In the ninth chapter of John’s gospel, Jesus comes across a young man that was born blind. He miraculously provides sight to the man, and what ensues is a calamity of people with physical sight who are spiritually blind. It amazes me how people will deny what is plainly apparent. Here is what happened.
He first appeared to “the neighbors” and those who “had seen him that he was blind.” They all were astonished that now he had sight, and yet they could not say with any certainty that he was the young man that had been born blind. It was not like he got a haircut that made him look differently or that he grew five inches. They knew perfectly that he was the man that sat and begged because he could not provide for himself and now had sight. The man confessed that Jesus had provided for his sight, and so if the neighbors confessed that the man before them was the one born blind, then they would also need to confess that Jesus had the ability to reverse the conditions of man from birth, which some were unwilling to do.
The young man was then taken to the Pharisees who also were not certain that he had been born blind. I’m fairly certain that they really did know, but I’ll give them the benefit of the doubt. They called his parents to confirm his birth condition. The testimony of the parents confirmed that he had been born blind but they denied that they knew how he had received his sight. Are you kidding me?!!! Does it not seem reasonable that if you never had sight and suddenly you did, wouldn’t the first ones you would want to tell be your parents? So why would the parents deny knowledge of how he gained his sight? Verse 22 states that they feared the Jews and being put out of the synagogue. For them, maintaining the status quo of religiosity was more important than affirming truth.
The Pharisees then questioned the young man as to how he received his sight. The Pharisees were convinced that there had to be some other explanation of how this man received his sight. The reason? If Jesus had done the miraculous, then He was greater than them in ability from God. In the Pharisees’ mind, they were the most righteous and therefore closer to God than anyone else, especially this Jesus. They concluded that Jesus had to be a sinner because He performed the miracle on a Sabbath day, which, according to them, was a violation of Mosaic Law (It wasn’t). When they could not discredit the miracle, they discredited the character of the recipient, stating that he was born altogether in sins and therefore, they were still more righteous than anyone else and the authority of right and wrong.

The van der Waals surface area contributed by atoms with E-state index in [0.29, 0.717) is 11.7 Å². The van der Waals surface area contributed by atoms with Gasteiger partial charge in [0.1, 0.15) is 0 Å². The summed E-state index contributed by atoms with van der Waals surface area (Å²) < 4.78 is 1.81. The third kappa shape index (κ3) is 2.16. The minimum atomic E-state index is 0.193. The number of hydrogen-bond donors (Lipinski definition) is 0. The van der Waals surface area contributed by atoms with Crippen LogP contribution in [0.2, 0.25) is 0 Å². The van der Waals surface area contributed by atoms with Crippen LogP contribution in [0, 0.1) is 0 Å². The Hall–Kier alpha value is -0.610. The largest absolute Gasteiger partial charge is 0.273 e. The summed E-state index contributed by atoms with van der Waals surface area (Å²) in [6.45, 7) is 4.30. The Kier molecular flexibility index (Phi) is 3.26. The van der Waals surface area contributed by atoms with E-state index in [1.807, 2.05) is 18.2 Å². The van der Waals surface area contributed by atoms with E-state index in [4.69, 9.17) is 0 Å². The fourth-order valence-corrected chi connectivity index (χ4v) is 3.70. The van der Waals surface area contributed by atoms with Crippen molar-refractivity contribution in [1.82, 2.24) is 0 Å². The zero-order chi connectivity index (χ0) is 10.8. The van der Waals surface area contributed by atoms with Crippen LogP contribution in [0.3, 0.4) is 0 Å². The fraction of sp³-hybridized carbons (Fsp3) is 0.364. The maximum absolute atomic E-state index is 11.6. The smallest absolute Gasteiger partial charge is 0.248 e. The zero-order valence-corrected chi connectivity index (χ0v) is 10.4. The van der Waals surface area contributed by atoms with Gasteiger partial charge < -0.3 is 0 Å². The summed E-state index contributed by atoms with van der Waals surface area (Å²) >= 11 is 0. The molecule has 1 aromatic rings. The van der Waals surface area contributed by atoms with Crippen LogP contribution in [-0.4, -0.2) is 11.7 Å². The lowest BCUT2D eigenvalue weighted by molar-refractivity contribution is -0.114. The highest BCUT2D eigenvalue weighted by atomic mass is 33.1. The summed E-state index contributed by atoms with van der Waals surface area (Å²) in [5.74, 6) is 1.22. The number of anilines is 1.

Many today are like the neighbors who are unwilling to admit to the truth of Scripture that we are all born as sinners and in need of salvation. We do not become sinners because we sin, but we sin because we are sinners by nature. Scripture is clear to that point (Psalm 51:5, 58:3). Anyone can see that, but all too few are willing to believe it. Many are also like the parents. They recognize a birth condition but deny believing in the cure for it. Scripture here, is also very clear. There is only one way in which the penalty of sin can be removed, and that is on the basis of one’s faith in the death and resurrection of Jesus Christ as payment for all of one’s sin. John 14:6 and Acts 4:12 are just two of many verses of Scripture that proclaim this truth, but too many do not want to leave their religious institutions that proclaim that someone or something other than or in addition to Jesus can provide salvation. I once had 2 Jehovah’s Witnesses come to my door. I asked them that since they believe in the existence of one God how their translation of John 1:1 that Jesus was “a God” could be accurate. “A God” necessitates the existence of more than one, so either their theology was false or their translation was. Unwilling to recognize truth, they left. Others, like the Pharisees deny the need for salvation because they are good people. Would God send a “good person” to hell? The problem is a false belief in one’s goodness because, once again, the Scripture is clear that there is not one that does good (Romans 3:12).
These three, the neighbors, the parents and the Pharisees all had physical sight but were spiritually blind because they would not believe the truth of Scripture. So, how well do you see?